which consisted of 1,000 copies published on September 1,
1922. A second impression was made on November 23, 1922,
in which an additional 500 copies were published. The first
American edition of The Coming of the Fairies, which consisted
of 1,500 copies, was published later that same year. These publications
included the four previously published fairy photographs
and a fifth photograph, which was also taken in 1920.
Following the publication of the first edition of The Coming of
the Fairies, the South African newspaper Cape Argus published
an article that disclosed that Elsie Wright wrote a letter concerning
her fairy photographs before making them public. Believing
that this disclosure was significant, Doyle submitted a
third article to the Strand, for their February 1923 issue, in
which he writes that there is new evidence that vindicates Elsie
and Frances ‘‘There are a good many apologies due to the children
for criticism which could only mean that they were dishonest
little wretches. That line of comment must now be definitely
abandoned by every fair-minded critic, but what other
one is open’’
Following the publication of this article, Doyle relied on others
to argue the case. Geoffrey Hodson, a medium who visited
Elsie and Frances in Cottingley in August 1921 and whose account
was included in Doyle’s book, published his own book on
the subject. In Fairies at Work and Play (1925) Hodson cites the
Cottingley fairy photos as evidence that fairies exist. His book
also describes other sightings of brownies, elves, gnomes, manikins,
undins, sea spirits, sylphs, devas, and nature spirits. That
same year Doyle wrote a letter to The Northern Whig and Belfast
Post in which he blasted an ‘‘allusion to the ‘Fairy Photographs’
as if they had been in some way explained or discredited.’’ He
declared ‘‘This is not so,’’ and reviewed the evidence that supported
their veracity, including the letter that appeared in the
Cape Argus, and the unquestioned honesty of the girls.
Although Doyle considered writing a fourth article for the
Strand after the discovery of additional fairy photographs from
other sources, he decided, instead, to publish a second edition
of The Coming of the Fairies in 1928. This second edition, published
by Doyle’s own Psychic Press, added material that was
not in the first edition, including a new preface in which he recommends
Hodson’s book, and an article by Florizel von Reuter
which discusses photographs of nature sprites.
Following the publication of the second edition of The Coming
of the Fairies, Doyle wrote nothing further on the subject
until 1929. In Our African Winter—the account of his missionary
adventures in Africa—he recognizes that
‘‘. . . there are thousands of people who still believe the wild
assertion made years ago that the fairy photographs were taken
from a well-known advertisement. I took the line in my lecture
that I was prepared to consider any explanation of these results,
save only one which attacked the character of the children.
I am sure that when I had explained the facts there were
few in the Hall who were not prepared to accept the
photographs. . . . There have been many objections made to
the Cottingley photographs, most of them palpably absurd.
The one which merits most attention is that they are cleverly
cut-out figures which have been held up by invisible threads.
Such an explanation is conceivable, but the balance of probability
seems to me to be greatly against it.’’
In the same book Doyle also explains why he continued to
reject the skeptical explanations advanced concerning the Cottingley
fairy photographs
‘‘1. Frances, the younger girl, wrote at the time (1917) that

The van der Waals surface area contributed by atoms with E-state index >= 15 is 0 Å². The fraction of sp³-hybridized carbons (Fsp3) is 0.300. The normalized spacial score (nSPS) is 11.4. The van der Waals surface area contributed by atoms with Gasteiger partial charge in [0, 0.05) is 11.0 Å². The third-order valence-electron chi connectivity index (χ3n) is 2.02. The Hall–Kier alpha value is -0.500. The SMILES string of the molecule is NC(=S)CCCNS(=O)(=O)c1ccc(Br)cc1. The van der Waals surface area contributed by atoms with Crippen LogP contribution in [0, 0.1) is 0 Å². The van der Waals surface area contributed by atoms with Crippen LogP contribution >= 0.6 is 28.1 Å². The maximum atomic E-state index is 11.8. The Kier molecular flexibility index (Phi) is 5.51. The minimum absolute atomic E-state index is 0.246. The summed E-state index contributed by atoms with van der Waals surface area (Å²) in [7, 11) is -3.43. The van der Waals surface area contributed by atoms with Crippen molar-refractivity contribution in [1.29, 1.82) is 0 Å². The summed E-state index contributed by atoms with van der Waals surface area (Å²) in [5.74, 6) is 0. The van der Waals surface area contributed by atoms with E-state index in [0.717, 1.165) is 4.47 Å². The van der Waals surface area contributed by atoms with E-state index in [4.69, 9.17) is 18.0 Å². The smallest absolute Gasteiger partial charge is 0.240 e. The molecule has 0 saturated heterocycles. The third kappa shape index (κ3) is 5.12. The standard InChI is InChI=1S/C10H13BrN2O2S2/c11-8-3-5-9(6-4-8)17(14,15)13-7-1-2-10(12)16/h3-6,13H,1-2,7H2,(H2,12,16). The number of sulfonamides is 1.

Cottingley was a nice place on account of the butterflies and
fairies. This card was sent to her friend in South Africa (who
came from South Africa) and was unearthed in 1923, or thereabouts,
and published in the Cape Argus. For what possible reason
would she, a child of ten, write thus, if she knew it was a deception
‘‘2. If the figures were cut out, then similar figures must be
in existence in other copies of the book or paper. These have
not been found.
‘‘3. There is a great difference in solidity between the 1920
figures and those of 1917, which could be accounted for by
waning mediumship, but which is inconsistent with faking.
‘‘4. Experts have reported signs of movement in the figures.
‘‘5. Mr. Gardner formed a high opinion of the character of
both of the children and of their father. The latter would certainly
have known if there were deception.’’
Until his death in 1930, Doyle continued to believe that the
photos were genuine and that Elsie and Frances were telling
the truth. Edward J. Gardner, who first interviewed the girls,
also wrote a book on the subject in 1945, in which he includes
all five fairy photographs and describes the events that led to
their publication.
Although Doyle, Gardner, and Hodson all died believing
that the photographs were genuine, the controversy survived
them, and more than 60 years after the initial photographs
were taken, Frances and Elsie finally admitted that ‘‘for the
most part, the Cottingley fairy episode was a fraud.’’
Following Gardner’s death in 1970, at age 100, the British
press revived the Cottingley fairy story. Beginning in 1971,
television programs were produced in which Elsie appeared
and described her first conversations with the fairies. Of course,
most of these programs were tongue in cheek attempts by the
Encyclopedia of Occultism & Parapsychology • 5th Ed. Cottingley Fairies
British press to report the historical facts of the episode while,
at the same time, leaving no doubt that it was all in good fun.
In 1973 the president of the Folklore Society in Yorkshire delivered
his annual address, in which he assured his audience
that he did not believe the photographs actually depicted real
fairies. He concluded this after watching Elsie’s 1971 interview.
In 1976, another interview with both Frances and Elsie was
televised in Yorkshire. During this program both women confirmed
the events recorded by Doyle, Hodson, and Gardner.